In the present letter, we focus on the reactions H() and He()H, hereafter referred to as –2 and –3, respectively. There are a couple of reasons for undertaking this study now: (i) the forthcoming measurement of the –2 rate in the doublet hyperfine state by the MuSun collaboration at PSI with a projected 1% precision (14); (13). This and the already available, and remarkably precise, measurement of the –3 rate, sec (15), will make it possible to put tight constraints on and to test the PT prediction for this f.f. far more sharply than up to now. (ii) A number of low-energy weak processes of astrophysical interest, such as the weak captures on proton and He, and neutrino reactions on light nuclei, are not accessible experimentally. In order to have some level of confidence in the reliability of their cross section estimates, it becomes crucial to study, within the same theoretical framework, related electroweak reactions, whose rates are known experimentally, like muon captures (16).

Theoretical work on the –2 and –3 reactions is quite extensive (see Refs. (17); (12); (13); (18)). So far, calculations have been performed within two different schemes: the “standard nuclear physics approach” (SNPA) and the approach known as “hybrid” chiral effective field theory (EFT). In SNPA, Hamiltonians based on conventional two-nucleon (NN) and three-nucleon (NNN) potentials are used to calculate the nuclear w.f.’s, and the weak transition operator includes, beyond the one-body contribution (the impulse approximation—IA) associated with the basic process , meson-exchange currents as well as currents arising from the excitation of -isobar degrees of freedom (19). In the hybrid EFT approach, the weak operators are derived in EFT, but their matrix elements are evaluated between w.f.’s obtained from conventional potentials. Typically, the SNPA and hybrid EFT predictions are in good agreement with each other. For example, for the –2 rate, the SNPA calculation of Ref. (18) gives 391 sec, to be compared with the hybrid EFT studies of Refs. (20) and (18), which report 386 sec and sec, respectively. The differences between Refs. (20) and (18) are due to contributions of loop corrections and contact terms in the vector part of the weak current, which were neglected in Ref. (20). For the –3 rate, the SNPA calculation of Ref. (18) gives 1486 sec, while the hybrid EFT studies of Refs. (21) and (18) report, respectively, sec and sec. Here, the differences between Refs. (21) and (18) arise mostly from the inclusion in Ref. (21) of vacuum polarization effects on the muon bound state w.f. (10)—these would increase the SNPA and hybrid EFT results of Ref. (18) quoted above for the –3 rate to, respectively, 1496 sec and sec.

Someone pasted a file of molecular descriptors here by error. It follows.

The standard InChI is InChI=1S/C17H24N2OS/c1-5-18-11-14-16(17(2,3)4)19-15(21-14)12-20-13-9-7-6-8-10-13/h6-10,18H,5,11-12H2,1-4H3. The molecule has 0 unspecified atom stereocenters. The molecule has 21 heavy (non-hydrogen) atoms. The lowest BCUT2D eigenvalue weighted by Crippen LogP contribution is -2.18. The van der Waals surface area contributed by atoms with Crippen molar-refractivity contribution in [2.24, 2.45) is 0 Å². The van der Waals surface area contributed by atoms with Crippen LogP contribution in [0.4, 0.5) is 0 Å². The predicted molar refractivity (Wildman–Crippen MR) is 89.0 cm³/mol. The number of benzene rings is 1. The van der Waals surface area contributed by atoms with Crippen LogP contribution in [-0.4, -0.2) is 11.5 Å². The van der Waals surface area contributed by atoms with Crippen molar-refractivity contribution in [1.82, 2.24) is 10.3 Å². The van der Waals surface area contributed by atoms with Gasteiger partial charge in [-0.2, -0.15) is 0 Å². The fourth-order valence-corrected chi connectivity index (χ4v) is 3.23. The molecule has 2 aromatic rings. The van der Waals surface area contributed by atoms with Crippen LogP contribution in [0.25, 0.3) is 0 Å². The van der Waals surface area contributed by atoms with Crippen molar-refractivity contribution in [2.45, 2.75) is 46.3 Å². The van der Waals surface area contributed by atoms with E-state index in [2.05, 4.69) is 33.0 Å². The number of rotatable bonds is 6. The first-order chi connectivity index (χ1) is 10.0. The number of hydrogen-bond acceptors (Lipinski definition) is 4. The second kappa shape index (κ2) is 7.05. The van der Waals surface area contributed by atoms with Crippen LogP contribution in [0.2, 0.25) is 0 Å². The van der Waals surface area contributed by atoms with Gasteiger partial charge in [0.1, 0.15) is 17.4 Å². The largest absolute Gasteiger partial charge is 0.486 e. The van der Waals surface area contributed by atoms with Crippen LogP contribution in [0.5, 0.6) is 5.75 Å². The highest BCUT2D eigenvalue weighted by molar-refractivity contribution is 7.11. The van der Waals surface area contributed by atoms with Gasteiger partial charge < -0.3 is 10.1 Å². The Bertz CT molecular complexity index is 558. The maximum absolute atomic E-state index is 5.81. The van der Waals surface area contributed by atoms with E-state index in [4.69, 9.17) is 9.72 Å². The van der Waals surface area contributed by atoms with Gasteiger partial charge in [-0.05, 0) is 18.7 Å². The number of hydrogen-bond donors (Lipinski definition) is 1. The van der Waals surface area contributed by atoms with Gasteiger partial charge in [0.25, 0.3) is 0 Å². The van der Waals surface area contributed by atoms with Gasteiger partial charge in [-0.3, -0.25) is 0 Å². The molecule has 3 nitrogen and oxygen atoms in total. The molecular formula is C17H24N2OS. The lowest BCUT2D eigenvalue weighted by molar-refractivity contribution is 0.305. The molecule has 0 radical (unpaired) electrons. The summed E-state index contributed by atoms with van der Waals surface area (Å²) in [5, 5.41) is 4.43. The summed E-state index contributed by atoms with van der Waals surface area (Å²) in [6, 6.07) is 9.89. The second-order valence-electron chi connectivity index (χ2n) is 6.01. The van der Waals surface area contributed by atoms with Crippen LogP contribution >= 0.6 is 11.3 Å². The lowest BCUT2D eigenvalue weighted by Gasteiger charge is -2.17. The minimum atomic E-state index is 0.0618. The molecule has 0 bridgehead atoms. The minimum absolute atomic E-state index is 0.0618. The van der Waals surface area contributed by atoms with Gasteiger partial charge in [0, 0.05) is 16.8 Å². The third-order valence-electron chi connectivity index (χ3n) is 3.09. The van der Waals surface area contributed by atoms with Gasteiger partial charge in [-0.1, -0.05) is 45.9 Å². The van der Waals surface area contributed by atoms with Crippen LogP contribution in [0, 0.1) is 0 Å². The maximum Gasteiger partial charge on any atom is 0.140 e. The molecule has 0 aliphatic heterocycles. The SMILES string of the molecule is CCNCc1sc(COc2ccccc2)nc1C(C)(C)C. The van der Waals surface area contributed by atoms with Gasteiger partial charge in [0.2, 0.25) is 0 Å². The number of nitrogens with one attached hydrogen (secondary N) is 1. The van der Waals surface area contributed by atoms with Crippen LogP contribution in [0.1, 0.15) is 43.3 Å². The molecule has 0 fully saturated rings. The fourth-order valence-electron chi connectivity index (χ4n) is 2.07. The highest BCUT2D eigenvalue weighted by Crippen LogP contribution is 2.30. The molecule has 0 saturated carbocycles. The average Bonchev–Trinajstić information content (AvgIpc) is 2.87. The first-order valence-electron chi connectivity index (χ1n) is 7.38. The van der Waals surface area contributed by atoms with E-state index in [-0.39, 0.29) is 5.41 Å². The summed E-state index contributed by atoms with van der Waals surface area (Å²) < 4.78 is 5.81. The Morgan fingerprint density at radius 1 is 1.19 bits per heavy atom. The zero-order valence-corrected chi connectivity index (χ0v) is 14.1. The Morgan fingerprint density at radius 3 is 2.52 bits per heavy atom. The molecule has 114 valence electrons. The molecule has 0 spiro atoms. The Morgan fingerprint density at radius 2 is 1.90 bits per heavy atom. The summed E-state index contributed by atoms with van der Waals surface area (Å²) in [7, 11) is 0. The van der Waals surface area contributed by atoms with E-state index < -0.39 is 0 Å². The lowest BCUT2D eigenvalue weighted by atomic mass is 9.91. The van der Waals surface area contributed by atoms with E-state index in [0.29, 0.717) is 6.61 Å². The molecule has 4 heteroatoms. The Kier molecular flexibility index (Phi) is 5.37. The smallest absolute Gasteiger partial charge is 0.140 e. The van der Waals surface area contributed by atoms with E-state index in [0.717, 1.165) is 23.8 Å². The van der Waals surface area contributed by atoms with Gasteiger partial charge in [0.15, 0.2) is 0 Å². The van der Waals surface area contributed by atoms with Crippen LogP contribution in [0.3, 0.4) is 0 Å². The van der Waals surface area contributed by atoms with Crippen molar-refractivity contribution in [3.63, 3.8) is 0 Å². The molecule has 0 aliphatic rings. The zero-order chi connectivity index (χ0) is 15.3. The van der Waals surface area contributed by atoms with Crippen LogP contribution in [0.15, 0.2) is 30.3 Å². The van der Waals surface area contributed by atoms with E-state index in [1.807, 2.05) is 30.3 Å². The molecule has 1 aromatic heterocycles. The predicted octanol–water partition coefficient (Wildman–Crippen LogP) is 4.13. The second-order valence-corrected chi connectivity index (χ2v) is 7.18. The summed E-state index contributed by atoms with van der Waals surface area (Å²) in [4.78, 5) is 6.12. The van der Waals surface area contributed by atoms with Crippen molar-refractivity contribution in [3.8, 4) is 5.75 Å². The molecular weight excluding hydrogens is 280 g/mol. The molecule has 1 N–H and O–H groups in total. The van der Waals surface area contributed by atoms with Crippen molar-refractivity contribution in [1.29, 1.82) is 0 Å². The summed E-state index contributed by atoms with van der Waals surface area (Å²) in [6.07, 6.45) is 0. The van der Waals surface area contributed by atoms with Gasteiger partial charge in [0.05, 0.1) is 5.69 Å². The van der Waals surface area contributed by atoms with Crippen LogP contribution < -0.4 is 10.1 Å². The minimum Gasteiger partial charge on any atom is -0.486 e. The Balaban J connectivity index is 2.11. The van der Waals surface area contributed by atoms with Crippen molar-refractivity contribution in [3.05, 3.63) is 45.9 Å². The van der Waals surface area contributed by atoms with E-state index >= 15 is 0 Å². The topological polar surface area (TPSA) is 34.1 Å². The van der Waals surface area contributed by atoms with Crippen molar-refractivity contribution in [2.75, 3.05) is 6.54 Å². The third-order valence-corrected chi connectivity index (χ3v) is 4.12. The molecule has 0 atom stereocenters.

One of the objectives of the present work is to carry out a EFT calculation of the –2 and –3 rates. Chiral EFT is a formulation of quantum chromodynamics (QCD) in terms of effective degrees of freedom suitable for low-energy nuclear physics: pions and nucleons. The symmetries of QCD, in particular its (spontaneously broken) chiral symmetry, severely restrict the form of the interactions of nucleons and pions among themselves and with external electroweak fields, and make it possible to expand the Lagrangian describing these interactions in powers of , where is pion momentum and MeV is the chiral-symmetry-breaking scale. As a consequence, classes of Lagrangians emerge, each characterized by a given power of and each involving a certain number of unknown coefficients, so called low-energy constants (LEC’s). While these LEC’s could in principle be determined by theory (for instance, in lattice QCD calculations), they are in practice constrained by fits to experimental data. Some of them (for example, and the pion decay amplitude ) characterize the coupling (at lowest order) of pions to nucleons and, in particular, the strength of one- and two-pion-exchange terms (denoted, respectively, OPE and TPE) in the NN potential (22); (23), i.e. its long-range components. Some of the other LEC’s multiply NN (and multinucleon) contact interactions, and therefore encode short-range physics, which in a meson-exchange picture would, for example, be associated with vector-meson exchanges or excitation of baryon resonances, like the isobar.